The creole girl prepares an elaborate revenge. She induces the novelist's fiance, a perfect stranger, to play eavesdropper. The creole girl invites the novelist to drink with her, and, when he has done so, she announces that she poisoned his wine. He sinks on his knees and begs her to save him. The creole then releases the eavesdropping fiance and points the novelist as a coward. He has not been poisoned at all. Both girls turn their backs on the craven, and the creole goes to throw herself in the lake. She is prevented by the young Spaniard, who arrives opportunely, and she will probably marry him someday. Comment is hardly necessary. M. Chautard and the three women of the old Southern family provide romantic settings and atmosphere for a story that aims at nothing of interest and gets nowhere in particular.

November 30, 1918

Adolph Zukor Presents Pauline Frederick in a Story of a Proud Daughter of an Old Creole Family.

Dolores, a Creole Pauline Frederick
Pedro, a Rich Spaniard Pedro De Cordoba
Daughter Vera Beresford
Grandmother Mrs. T. Randolph
Ferris Rex McDougall
Housekeeper Myra Brooks
Father J.P. Laffey
Directed by Emile Chautard

The Story: Dolores Jardine, the young daughter of an ancient Creole family, is betrothed to Pedro de Alvarez, a wealth Spaniard. She resents the idea of her summary betrothal and fixes her affections upon Dick Ferris, a young novelist, who returns her interest. But Dick meets an old flame and turns once more to her. Dolores invites him and his fiance to dine and tells him that she has poisoned his wine. In an ecstasy of terror, Dick implores him to save her and she promises to give him an antidote on condition that he marry her. He makes the promise, when Dolores tells him that the poison was water. She merely wanted to disgrace him. His fiancee turns from him and Dolores at last yields to Pedro's protestations of love.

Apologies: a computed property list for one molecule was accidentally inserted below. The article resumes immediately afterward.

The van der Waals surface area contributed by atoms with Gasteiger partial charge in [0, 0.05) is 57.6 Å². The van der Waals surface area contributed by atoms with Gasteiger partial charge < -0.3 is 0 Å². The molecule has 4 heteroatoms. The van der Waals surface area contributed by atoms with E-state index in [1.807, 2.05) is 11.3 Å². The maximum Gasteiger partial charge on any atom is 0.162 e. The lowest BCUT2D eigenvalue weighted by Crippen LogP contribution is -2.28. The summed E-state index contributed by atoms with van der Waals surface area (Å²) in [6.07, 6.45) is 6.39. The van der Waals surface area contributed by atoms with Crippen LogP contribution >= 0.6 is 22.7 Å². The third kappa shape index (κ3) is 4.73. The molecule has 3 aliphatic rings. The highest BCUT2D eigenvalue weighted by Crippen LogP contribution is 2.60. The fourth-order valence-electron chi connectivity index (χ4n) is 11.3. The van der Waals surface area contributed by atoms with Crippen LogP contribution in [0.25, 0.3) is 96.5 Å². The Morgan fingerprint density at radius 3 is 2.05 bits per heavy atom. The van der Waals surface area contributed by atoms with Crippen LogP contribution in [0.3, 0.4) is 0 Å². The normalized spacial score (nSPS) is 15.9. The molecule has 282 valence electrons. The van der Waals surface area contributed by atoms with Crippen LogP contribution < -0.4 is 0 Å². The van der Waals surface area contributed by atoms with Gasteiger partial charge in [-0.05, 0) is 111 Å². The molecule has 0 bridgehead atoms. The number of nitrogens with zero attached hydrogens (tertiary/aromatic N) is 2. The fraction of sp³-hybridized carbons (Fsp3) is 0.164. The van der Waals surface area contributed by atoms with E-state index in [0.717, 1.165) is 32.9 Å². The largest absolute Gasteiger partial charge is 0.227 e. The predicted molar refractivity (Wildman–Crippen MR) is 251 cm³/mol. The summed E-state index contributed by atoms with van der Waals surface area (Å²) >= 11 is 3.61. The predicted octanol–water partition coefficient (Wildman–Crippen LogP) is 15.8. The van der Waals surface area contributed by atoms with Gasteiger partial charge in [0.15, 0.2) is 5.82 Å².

Feature: Pauline Frederick as Dolores and Pedro De Cordoba as Pedro.

Program and Advertising Phrases: Pauline Frederick Star in Delightful Story of Love in the Old South.
How a False Villain Wooed and Nearly Won Rare Beauty.
How a Daughter of the Confederacy Won a Northern Victory.
How a Pretty Girl Rebelled at Her Grandmother's Choice.

Advertising Angles: In the north it will be necessary that a Creole is not of negro blood, but one of the descendants of the old French families who originally populated Louisiana, preserving the fine old strain of blood. Then go on to tell how this nature asserted itself in Dolores. Make it very plain that this is in no sense another of those civil war stories, of which there have been far too many.

Advertising Aids: Two each one, three and six-sheets. One 24-sheet. Lobby displays, Photos 8x10, 11x14, 22x28. Cuts from one to three columns on star and production. Advertising layout mats. Slides. Press book.

Released November 24.

Photoplay review

January 1919


This may have been a play for somebody, but it was no play to give Pauline Frederick. It's all about a Creole girl who neglects her true Spanish lover that she may listen to the advances of a fickle "novelist. Why scenario writers make authors so loving must remain a mystery--to authors. As a rule your romantic author is about as noble an exponent of his own goods as a shoemaker. There are exceptions, just as an occasional shoemaker is found to possess a neat set of hoofs. But to our subject: as Dolores, an ivory virgin, Miss Frederick tries hard not to appear sophisticated, but the role demands, not a matured young woman, but an immature ingenue. This Miss Frederick decidedly will not be until Ponce de Leon finds his fountain. Pedro de Cordoba, who always suffers so in love, give similitude to Pedro, the devoted Don, and Rex McDougall, who looks about as romantic as Rex Beach, delineates the novelist of alternating devotions. Miss Vera Beresford, the very girlish daughter of statuesque Kitty Gordon, plays the finally-selected lovee of the novelist lover.

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Last revised, October 2, 2010